Although the role of eosinophils in eosinophilic gastroenteritis (EGE) is not fully understood, they are believed to be a principal effector cell. Previous studies have demonstrated that eotaxin and its specific receptor, cysteine-cysteine chemokine receptor-3 (CCR3), play a central role in eosinophil trafficking into the gastrointestinal (GI) tract. Thus, we examined the targeting of CCR3 as a potential therapeutic intervention for EGE in a mouse model. Methods: Eight- to 10-week-old BALB/c mice were intraperitoneally sensitized and intragastrically challenged with ovalbumin (OVA). Different groups of mice were administered either an anti-CCR3 antibody or a control IgG by intraperitoneal injection 1 hour before each OVA challenge. Eosinophilic inflammation in the intestinal mucosa, mucosal injury, and severity of diarrhea were compared between different groups at 1 hour after final OVA challenge. Results: Anti-CCR3 antibody reduced the number of eosinophils in peripheral blood and intestinal mucosa, but not in bone marrow. This reduction was associated with restoration of reduced villous crypt ratio, increased intestinal epithelial cell proliferation, and weight loss induced by OVA challenge. However, Anti-CCR3 antibody had no effect on the level of OVA specific immunoglobulin E (IgE) and the expression of critical chemokines or cytokines in eosinophil trafficking into the GI tract, such as eotaxin-1, interleukin (IL)-5, and IL-13. Conclusions: Anti-CCR3 antibody significantly reduced the severity of eosinophilic inflammation, mucosal injury, and diarrhea in a mouse model of food allergeninduced GI eosinophilic inflammation. CCR3 may be a novel therapeutic target for treatment of EGE and other GI eosinophil-mediated diseases.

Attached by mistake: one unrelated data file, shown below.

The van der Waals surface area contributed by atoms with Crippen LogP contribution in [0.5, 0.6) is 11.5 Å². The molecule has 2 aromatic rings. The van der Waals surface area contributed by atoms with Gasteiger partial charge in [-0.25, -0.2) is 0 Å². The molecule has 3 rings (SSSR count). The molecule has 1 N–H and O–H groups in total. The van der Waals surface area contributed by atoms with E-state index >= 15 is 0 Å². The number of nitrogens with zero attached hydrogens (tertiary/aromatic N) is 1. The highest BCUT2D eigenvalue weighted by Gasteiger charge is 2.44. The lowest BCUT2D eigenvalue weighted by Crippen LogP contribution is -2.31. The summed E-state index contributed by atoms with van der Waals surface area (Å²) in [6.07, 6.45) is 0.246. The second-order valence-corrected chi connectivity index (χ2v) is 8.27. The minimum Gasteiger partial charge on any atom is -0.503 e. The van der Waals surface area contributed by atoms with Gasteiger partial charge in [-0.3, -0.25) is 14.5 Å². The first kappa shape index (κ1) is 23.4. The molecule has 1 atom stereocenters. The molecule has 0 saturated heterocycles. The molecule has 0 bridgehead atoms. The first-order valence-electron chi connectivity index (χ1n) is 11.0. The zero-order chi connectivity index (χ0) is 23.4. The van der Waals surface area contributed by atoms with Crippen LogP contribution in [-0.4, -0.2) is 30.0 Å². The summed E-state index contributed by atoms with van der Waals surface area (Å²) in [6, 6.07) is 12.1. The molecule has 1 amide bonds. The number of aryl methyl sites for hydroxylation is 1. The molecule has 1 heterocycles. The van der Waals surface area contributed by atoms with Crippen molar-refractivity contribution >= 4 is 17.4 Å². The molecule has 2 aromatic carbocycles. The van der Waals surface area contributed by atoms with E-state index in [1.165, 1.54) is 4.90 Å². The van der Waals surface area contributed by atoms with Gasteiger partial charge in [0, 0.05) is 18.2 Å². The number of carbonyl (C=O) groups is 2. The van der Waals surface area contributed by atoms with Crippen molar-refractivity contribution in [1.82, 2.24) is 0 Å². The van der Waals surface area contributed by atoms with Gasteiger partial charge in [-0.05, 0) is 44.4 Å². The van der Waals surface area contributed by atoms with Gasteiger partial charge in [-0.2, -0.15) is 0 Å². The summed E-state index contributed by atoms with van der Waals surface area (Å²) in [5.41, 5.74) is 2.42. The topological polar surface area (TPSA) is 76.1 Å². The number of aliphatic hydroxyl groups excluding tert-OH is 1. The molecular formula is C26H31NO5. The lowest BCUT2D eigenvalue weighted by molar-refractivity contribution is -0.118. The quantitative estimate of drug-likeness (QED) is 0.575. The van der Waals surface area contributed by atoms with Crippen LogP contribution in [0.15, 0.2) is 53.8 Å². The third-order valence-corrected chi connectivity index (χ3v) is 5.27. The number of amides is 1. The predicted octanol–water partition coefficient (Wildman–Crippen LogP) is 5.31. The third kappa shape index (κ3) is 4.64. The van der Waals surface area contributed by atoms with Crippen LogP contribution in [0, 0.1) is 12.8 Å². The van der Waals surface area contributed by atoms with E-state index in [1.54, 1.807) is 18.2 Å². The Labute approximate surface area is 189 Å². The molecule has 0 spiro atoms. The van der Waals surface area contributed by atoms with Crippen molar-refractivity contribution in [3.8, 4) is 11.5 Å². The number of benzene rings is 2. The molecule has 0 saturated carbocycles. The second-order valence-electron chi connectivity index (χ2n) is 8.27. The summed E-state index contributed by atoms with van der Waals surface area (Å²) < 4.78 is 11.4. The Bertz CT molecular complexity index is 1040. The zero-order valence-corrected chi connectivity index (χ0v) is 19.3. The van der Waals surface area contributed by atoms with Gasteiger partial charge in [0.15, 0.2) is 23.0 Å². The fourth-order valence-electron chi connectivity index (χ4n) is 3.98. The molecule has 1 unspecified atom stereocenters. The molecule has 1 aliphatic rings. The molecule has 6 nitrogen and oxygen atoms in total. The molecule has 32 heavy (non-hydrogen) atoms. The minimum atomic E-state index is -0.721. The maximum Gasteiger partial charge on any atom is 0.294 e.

- Eosinophilic gastroenteritis
ASJC Scopus subject areas
- Immunology and Allergy
- Pulmonary and Respiratory Medicine